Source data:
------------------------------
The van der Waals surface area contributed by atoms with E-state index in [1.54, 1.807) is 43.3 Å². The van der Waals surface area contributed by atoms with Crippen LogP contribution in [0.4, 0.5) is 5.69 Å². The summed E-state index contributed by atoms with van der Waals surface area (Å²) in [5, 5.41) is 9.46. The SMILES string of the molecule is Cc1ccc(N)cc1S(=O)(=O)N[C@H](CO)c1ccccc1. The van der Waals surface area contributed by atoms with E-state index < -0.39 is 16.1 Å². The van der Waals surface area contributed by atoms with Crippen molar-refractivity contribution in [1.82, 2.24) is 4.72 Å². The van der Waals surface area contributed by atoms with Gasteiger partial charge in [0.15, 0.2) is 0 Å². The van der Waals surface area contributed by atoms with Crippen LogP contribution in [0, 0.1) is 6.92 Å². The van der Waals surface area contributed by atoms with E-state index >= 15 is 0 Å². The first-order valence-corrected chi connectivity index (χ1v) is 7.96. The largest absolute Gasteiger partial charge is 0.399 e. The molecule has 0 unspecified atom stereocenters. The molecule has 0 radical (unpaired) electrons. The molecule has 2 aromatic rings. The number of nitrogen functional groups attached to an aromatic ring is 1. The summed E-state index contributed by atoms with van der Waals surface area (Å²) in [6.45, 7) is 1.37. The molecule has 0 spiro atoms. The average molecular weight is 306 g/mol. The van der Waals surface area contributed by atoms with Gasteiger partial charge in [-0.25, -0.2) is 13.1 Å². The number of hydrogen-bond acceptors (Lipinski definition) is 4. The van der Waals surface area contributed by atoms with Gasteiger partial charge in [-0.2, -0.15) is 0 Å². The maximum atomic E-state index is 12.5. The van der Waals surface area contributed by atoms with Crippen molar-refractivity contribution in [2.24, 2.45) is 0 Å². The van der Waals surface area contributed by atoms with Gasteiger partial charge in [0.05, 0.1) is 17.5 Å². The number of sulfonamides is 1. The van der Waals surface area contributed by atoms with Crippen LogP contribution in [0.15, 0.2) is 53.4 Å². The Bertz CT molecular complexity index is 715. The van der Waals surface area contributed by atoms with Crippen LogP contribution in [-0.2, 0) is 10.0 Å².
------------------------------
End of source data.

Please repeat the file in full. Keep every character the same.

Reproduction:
The van der Waals surface area contributed by atoms with E-state index in [1.54, 1.807) is 43.3 Å². The van der Waals surface area contributed by atoms with Crippen LogP contribution in [0.4, 0.5) is 5.69 Å². The summed E-state index contributed by atoms with van der Waals surface area (Å²) in [5, 5.41) is 9.46. The SMILES string of the molecule is Cc1ccc(N)cc1S(=O)(=O)N[C@H](CO)c1ccccc1. The van der Waals surface area contributed by atoms with E-state index < -0.39 is 16.1 Å². The van der Waals surface area contributed by atoms with Crippen molar-refractivity contribution in [1.82, 2.24) is 4.72 Å². The van der Waals surface area contributed by atoms with Gasteiger partial charge in [0.15, 0.2) is 0 Å². The van der Waals surface area contributed by atoms with Crippen LogP contribution in [0, 0.1) is 6.92 Å². The van der Waals surface area contributed by atoms with E-state index >= 15 is 0 Å². The first-order valence-corrected chi connectivity index (χ1v) is 7.96. The largest absolute Gasteiger partial charge is 0.399 e. The molecule has 0 unspecified atom stereocenters. The molecule has 0 radical (unpaired) electrons. The molecule has 2 aromatic rings. The number of nitrogen functional groups attached to an aromatic ring is 1. The summed E-state index contributed by atoms with van der Waals surface area (Å²) in [6.45, 7) is 1.37. The molecule has 0 spiro atoms. The average molecular weight is 306 g/mol. The van der Waals surface area contributed by atoms with Gasteiger partial charge in [-0.25, -0.2) is 13.1 Å². The number of hydrogen-bond acceptors (Lipinski definition) is 4. The van der Waals surface area contributed by atoms with Gasteiger partial charge in [-0.2, -0.15) is 0 Å². The maximum atomic E-state index is 12.5. The van der Waals surface area contributed by atoms with Crippen molar-refractivity contribution in [2.24, 2.45) is 0 Å². The van der Waals surface area contributed by atoms with Gasteiger partial charge in [0.05, 0.1) is 17.5 Å². The number of sulfonamides is 1. The van der Waals surface area contributed by atoms with Crippen LogP contribution in [0.15, 0.2) is 53.4 Å². The Bertz CT molecular complexity index is 715. The van der Waals surface area contributed by atoms with Crippen LogP contribution in [-0.2, 0) is 10.0 Å².